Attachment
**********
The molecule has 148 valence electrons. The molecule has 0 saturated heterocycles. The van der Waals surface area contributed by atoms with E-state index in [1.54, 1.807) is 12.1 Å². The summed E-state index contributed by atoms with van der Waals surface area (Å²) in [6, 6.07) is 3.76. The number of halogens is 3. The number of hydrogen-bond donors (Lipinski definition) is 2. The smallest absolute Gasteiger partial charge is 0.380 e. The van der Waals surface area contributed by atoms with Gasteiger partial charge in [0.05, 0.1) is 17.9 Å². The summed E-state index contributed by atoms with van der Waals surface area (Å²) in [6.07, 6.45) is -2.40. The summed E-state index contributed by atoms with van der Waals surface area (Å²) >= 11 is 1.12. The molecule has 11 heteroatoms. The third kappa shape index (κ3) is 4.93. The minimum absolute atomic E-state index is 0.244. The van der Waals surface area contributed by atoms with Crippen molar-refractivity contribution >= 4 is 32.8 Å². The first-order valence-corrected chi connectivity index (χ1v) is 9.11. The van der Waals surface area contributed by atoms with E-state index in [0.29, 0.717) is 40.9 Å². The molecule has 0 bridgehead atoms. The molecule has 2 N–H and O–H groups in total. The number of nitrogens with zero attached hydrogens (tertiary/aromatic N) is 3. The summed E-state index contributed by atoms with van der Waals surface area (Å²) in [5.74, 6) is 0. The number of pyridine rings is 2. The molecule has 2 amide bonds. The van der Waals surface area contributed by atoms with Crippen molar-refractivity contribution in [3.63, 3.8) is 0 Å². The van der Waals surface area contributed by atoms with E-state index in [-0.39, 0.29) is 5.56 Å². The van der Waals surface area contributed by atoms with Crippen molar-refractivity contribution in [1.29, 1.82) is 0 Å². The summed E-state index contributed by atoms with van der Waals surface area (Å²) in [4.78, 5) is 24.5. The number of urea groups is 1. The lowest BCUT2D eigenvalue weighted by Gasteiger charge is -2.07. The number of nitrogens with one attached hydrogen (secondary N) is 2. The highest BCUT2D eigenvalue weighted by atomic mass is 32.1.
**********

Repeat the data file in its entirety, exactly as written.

The molecule has 148 valence electrons. The molecule has 0 saturated heterocycles. The van der Waals surface area contributed by atoms with E-state index in [1.54, 1.807) is 12.1 Å². The summed E-state index contributed by atoms with van der Waals surface area (Å²) in [6, 6.07) is 3.76. The number of halogens is 3. The number of hydrogen-bond donors (Lipinski definition) is 2. The smallest absolute Gasteiger partial charge is 0.380 e. The van der Waals surface area contributed by atoms with Gasteiger partial charge in [0.05, 0.1) is 17.9 Å². The summed E-state index contributed by atoms with van der Waals surface area (Å²) in [6.07, 6.45) is -2.40. The summed E-state index contributed by atoms with van der Waals surface area (Å²) >= 11 is 1.12. The molecule has 11 heteroatoms. The third kappa shape index (κ3) is 4.93. The minimum absolute atomic E-state index is 0.244. The van der Waals surface area contributed by atoms with Crippen molar-refractivity contribution >= 4 is 32.8 Å². The first-order valence-corrected chi connectivity index (χ1v) is 9.11. The van der Waals surface area contributed by atoms with E-state index in [0.29, 0.717) is 40.9 Å². The molecule has 0 bridgehead atoms. The molecule has 2 N–H and O–H groups in total. The number of nitrogens with zero attached hydrogens (tertiary/aromatic N) is 3. The summed E-state index contributed by atoms with van der Waals surface area (Å²) in [5.74, 6) is 0. The number of pyridine rings is 2. The molecule has 2 amide bonds. The van der Waals surface area contributed by atoms with Crippen molar-refractivity contribution in [3.63, 3.8) is 0 Å². The van der Waals surface area contributed by atoms with E-state index in [-0.39, 0.29) is 5.56 Å². The van der Waals surface area contributed by atoms with Crippen molar-refractivity contribution in [1.29, 1.82) is 0 Å². The summed E-state index contributed by atoms with van der Waals surface area (Å²) in [4.78, 5) is 24.5. The number of urea groups is 1. The lowest BCUT2D eigenvalue weighted by Gasteiger charge is -2.07. The number of nitrogens with one attached hydrogen (secondary N) is 2. The highest BCUT2D eigenvalue weighted by atomic mass is 32.1.